However, it is always sad when a clown passes. We need these Ambassadors of Mirth (now perhaps more than ever). In my version of an Enlightened society the statues in public places would be of famous clowns & comedians rather than the politicians, statesmen & war mongers. So over breakfast I drew up a Michael Lallyesque list of those artists of the funny bone - knowing that I'm blurring categories & bending the rules in places. Here goes, see what you think:

1. Stan Laurel (the greatest?)
2. Oliver Hardy (master of the double take)
3. Jacques Tati (that walk)
4. Chaplin (when not being maudlin)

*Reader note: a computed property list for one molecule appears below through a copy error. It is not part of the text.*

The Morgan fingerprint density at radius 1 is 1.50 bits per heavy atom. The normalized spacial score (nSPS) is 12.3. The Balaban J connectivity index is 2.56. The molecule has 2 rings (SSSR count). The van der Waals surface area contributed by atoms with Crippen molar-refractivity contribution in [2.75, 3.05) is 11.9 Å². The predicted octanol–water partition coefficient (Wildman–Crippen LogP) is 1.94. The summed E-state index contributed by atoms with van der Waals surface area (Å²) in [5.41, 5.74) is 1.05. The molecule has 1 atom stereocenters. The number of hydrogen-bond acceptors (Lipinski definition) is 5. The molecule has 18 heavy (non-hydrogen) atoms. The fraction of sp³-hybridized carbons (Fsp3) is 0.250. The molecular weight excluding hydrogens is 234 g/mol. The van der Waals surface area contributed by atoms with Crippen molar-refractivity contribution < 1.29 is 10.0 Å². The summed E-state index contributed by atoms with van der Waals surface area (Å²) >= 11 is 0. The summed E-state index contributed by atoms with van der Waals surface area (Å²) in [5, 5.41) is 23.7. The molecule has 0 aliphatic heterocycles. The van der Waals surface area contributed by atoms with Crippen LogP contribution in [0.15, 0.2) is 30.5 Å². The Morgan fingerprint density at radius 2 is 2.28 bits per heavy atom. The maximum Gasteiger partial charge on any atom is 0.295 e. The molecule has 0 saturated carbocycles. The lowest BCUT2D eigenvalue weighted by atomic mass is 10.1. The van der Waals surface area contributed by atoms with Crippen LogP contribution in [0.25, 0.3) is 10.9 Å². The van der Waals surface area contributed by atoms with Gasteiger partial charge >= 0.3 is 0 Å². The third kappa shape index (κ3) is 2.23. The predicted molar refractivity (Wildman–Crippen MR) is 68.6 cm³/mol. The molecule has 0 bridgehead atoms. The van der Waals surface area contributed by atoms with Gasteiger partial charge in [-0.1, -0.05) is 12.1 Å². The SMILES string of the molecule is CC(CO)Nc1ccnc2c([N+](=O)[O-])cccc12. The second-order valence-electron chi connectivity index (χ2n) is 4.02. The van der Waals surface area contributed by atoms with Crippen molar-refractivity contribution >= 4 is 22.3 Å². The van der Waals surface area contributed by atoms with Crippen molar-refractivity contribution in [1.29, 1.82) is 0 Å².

5. Buster Keaton (up there with Stan)
6. Harold Lloyd (if only for the clock sequence)
7. WC Fields (of course)
8. Mae West (now & again - would she want it any other way?)
9. Groucho, Chico & Harpo (Groucho gets the accolades but he's in a lower gear without the others)
10. Peter Sellers (of the 1950s & Goon Shows after which things go downhill)
11. Spike Milligan (the Goon Shows alone confirm his genius)
12. Ken Dodd (for himself & everything he embodies of the British music hall tradition)
13. Tommy Cooper (he simply needed to walk on stage)
14. Philippe Noiret (master of the doleful expression)
15. Steve Wright (at times sublime)
16. Les Dawson (another master of knowing when not to do anything)
17. Martin Clunes (the name marks out his destiny - a man who seems to chuckle through life)
18. Max Wall (the little I have managed to see)
19. Frank Zappa (for the Dada spirit at the heart of his music)
20. Billy Jenkins (Tommy Cooper with guitar)
21. Woody Allen (the stand up years & up to the departure of Diane Keaton. After that ... the less said the better)